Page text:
From... A Raphsody

Sweet solitude what joy to be alone
In wild wood shady dell to stay for hours
Twould soften hearts if they were hard as stone
To see glad Butterflies & smiling flowers
Tis pleasant in these quiet lonely places
Where not the voice of Man our pleasure mars
To see the little bees with coal black faces
Gath'ring sweets from little flowers like stars

The wind seems calling though not understood
A voice is speaking Hark! it louder calls
It echoes in the far outstretching wood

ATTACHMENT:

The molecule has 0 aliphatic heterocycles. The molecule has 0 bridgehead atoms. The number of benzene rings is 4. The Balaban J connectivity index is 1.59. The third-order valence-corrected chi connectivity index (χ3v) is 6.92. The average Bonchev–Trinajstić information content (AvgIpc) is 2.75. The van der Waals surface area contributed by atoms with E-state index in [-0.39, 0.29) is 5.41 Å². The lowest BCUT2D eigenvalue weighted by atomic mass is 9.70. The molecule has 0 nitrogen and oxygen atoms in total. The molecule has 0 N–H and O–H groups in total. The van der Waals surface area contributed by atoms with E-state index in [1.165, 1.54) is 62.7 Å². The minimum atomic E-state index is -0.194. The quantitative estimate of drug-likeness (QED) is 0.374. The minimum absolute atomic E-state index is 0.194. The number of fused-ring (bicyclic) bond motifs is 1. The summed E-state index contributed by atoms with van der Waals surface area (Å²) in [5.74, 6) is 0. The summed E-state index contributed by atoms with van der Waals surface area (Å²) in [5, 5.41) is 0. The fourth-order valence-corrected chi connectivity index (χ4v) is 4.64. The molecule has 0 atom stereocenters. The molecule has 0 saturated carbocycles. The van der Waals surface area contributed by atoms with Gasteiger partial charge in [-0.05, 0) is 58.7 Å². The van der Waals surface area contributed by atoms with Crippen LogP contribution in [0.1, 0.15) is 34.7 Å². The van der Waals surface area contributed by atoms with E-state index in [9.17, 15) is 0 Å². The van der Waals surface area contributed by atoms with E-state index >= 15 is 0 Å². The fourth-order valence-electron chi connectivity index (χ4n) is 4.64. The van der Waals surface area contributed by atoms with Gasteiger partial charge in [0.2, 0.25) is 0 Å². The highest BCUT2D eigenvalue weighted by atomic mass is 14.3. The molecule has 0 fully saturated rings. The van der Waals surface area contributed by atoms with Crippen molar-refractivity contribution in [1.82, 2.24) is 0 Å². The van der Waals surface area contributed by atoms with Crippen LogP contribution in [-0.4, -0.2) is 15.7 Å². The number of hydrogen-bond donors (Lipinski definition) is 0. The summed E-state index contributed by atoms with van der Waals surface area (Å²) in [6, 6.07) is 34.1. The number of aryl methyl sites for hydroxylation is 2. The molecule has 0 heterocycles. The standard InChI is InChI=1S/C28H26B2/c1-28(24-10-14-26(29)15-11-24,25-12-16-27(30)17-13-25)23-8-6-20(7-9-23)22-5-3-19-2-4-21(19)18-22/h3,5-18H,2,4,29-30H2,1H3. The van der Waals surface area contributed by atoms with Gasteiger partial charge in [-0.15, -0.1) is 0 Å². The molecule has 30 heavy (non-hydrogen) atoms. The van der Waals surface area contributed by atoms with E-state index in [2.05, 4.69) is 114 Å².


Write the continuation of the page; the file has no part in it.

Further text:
First twas a hum but now it loudly squalls
And then the pattering rain begins to fall
And tis hush'd—the fern leaves scarcely shake
The totter grass it scarcely stirs at all
And then the rolling thunder gets awake

(lines 1 - 16)

The Poems of John Clare
ed. J. W. Tibble (2 volumes, Dent, 1935)

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